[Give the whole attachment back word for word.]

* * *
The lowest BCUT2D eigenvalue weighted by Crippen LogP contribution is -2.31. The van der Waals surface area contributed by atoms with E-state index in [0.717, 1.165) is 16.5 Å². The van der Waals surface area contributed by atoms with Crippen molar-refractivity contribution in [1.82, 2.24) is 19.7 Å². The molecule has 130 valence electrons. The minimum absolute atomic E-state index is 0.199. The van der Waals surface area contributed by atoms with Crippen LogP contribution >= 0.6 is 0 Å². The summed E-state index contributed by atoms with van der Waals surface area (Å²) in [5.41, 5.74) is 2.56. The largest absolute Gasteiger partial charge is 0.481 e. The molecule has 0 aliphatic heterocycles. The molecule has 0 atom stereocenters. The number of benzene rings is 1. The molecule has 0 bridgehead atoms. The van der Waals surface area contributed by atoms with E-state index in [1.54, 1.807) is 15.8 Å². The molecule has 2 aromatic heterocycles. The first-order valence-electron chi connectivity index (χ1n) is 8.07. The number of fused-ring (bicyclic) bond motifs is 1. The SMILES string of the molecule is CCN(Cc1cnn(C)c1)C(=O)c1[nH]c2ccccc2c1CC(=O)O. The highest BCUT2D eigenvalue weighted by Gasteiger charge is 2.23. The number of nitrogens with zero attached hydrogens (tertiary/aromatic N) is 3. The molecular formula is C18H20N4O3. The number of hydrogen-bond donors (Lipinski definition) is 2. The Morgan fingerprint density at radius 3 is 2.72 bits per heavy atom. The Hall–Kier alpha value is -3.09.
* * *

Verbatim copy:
The lowest BCUT2D eigenvalue weighted by Crippen LogP contribution is -2.31. The van der Waals surface area contributed by atoms with E-state index in [0.717, 1.165) is 16.5 Å². The van der Waals surface area contributed by atoms with Crippen molar-refractivity contribution in [1.82, 2.24) is 19.7 Å². The molecule has 130 valence electrons. The minimum absolute atomic E-state index is 0.199. The van der Waals surface area contributed by atoms with Crippen LogP contribution >= 0.6 is 0 Å². The summed E-state index contributed by atoms with van der Waals surface area (Å²) in [5.41, 5.74) is 2.56. The largest absolute Gasteiger partial charge is 0.481 e. The molecule has 0 aliphatic heterocycles. The molecule has 0 atom stereocenters. The number of benzene rings is 1. The molecule has 0 bridgehead atoms. The van der Waals surface area contributed by atoms with E-state index in [1.54, 1.807) is 15.8 Å². The molecule has 2 aromatic heterocycles. The first-order valence-electron chi connectivity index (χ1n) is 8.07. The number of fused-ring (bicyclic) bond motifs is 1. The SMILES string of the molecule is CCN(Cc1cnn(C)c1)C(=O)c1[nH]c2ccccc2c1CC(=O)O. The highest BCUT2D eigenvalue weighted by Gasteiger charge is 2.23. The number of nitrogens with zero attached hydrogens (tertiary/aromatic N) is 3. The molecular formula is C18H20N4O3. The number of hydrogen-bond donors (Lipinski definition) is 2. The Morgan fingerprint density at radius 3 is 2.72 bits per heavy atom. The Hall–Kier alpha value is -3.09.